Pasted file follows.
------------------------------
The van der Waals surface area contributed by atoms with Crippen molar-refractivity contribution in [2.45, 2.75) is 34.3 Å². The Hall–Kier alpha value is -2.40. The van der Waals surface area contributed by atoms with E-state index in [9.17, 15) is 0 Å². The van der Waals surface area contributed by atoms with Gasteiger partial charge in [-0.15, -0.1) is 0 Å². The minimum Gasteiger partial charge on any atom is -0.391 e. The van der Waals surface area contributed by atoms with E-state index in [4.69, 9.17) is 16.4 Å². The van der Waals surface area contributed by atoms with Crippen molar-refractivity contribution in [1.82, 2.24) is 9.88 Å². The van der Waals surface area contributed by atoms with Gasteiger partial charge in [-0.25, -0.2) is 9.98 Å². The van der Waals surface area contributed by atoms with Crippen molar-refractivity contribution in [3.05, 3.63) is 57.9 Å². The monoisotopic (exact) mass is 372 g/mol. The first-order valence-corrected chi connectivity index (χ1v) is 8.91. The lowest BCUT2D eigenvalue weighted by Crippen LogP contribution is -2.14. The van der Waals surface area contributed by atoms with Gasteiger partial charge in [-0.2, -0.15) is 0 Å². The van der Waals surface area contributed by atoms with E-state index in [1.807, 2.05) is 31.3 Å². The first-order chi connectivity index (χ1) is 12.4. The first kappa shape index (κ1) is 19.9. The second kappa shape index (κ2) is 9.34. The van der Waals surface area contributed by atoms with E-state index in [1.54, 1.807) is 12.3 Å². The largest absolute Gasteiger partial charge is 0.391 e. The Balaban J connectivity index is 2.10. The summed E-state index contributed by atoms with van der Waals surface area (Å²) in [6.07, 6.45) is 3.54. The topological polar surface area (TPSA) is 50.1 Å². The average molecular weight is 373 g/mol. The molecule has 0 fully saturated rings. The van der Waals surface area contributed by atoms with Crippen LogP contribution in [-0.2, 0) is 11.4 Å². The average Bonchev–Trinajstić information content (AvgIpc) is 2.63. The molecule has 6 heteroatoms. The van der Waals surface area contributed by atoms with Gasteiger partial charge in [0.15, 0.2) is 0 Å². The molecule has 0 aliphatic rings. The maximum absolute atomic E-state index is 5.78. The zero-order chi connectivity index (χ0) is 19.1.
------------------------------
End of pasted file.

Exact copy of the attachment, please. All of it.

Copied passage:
The van der Waals surface area contributed by atoms with Crippen molar-refractivity contribution in [2.45, 2.75) is 34.3 Å². The Hall–Kier alpha value is -2.40. The van der Waals surface area contributed by atoms with E-state index in [9.17, 15) is 0 Å². The van der Waals surface area contributed by atoms with Gasteiger partial charge in [-0.15, -0.1) is 0 Å². The minimum Gasteiger partial charge on any atom is -0.391 e. The van der Waals surface area contributed by atoms with E-state index in [4.69, 9.17) is 16.4 Å². The van der Waals surface area contributed by atoms with Crippen molar-refractivity contribution in [1.82, 2.24) is 9.88 Å². The van der Waals surface area contributed by atoms with Gasteiger partial charge in [-0.25, -0.2) is 9.98 Å². The van der Waals surface area contributed by atoms with Crippen molar-refractivity contribution in [3.05, 3.63) is 57.9 Å². The monoisotopic (exact) mass is 372 g/mol. The first-order valence-corrected chi connectivity index (χ1v) is 8.91. The lowest BCUT2D eigenvalue weighted by Crippen LogP contribution is -2.14. The van der Waals surface area contributed by atoms with Gasteiger partial charge in [-0.2, -0.15) is 0 Å². The van der Waals surface area contributed by atoms with E-state index in [1.807, 2.05) is 31.3 Å². The first-order chi connectivity index (χ1) is 12.4. The first kappa shape index (κ1) is 19.9. The second kappa shape index (κ2) is 9.34. The van der Waals surface area contributed by atoms with E-state index in [1.54, 1.807) is 12.3 Å². The largest absolute Gasteiger partial charge is 0.391 e. The Balaban J connectivity index is 2.10. The summed E-state index contributed by atoms with van der Waals surface area (Å²) in [6.07, 6.45) is 3.54. The topological polar surface area (TPSA) is 50.1 Å². The average molecular weight is 373 g/mol. The molecule has 0 fully saturated rings. The van der Waals surface area contributed by atoms with Crippen LogP contribution in [-0.2, 0) is 11.4 Å². The average Bonchev–Trinajstić information content (AvgIpc) is 2.63. The molecule has 6 heteroatoms. The van der Waals surface area contributed by atoms with Gasteiger partial charge in [0.15, 0.2) is 0 Å². The molecule has 0 aliphatic rings. The maximum absolute atomic E-state index is 5.78. The zero-order chi connectivity index (χ0) is 19.1.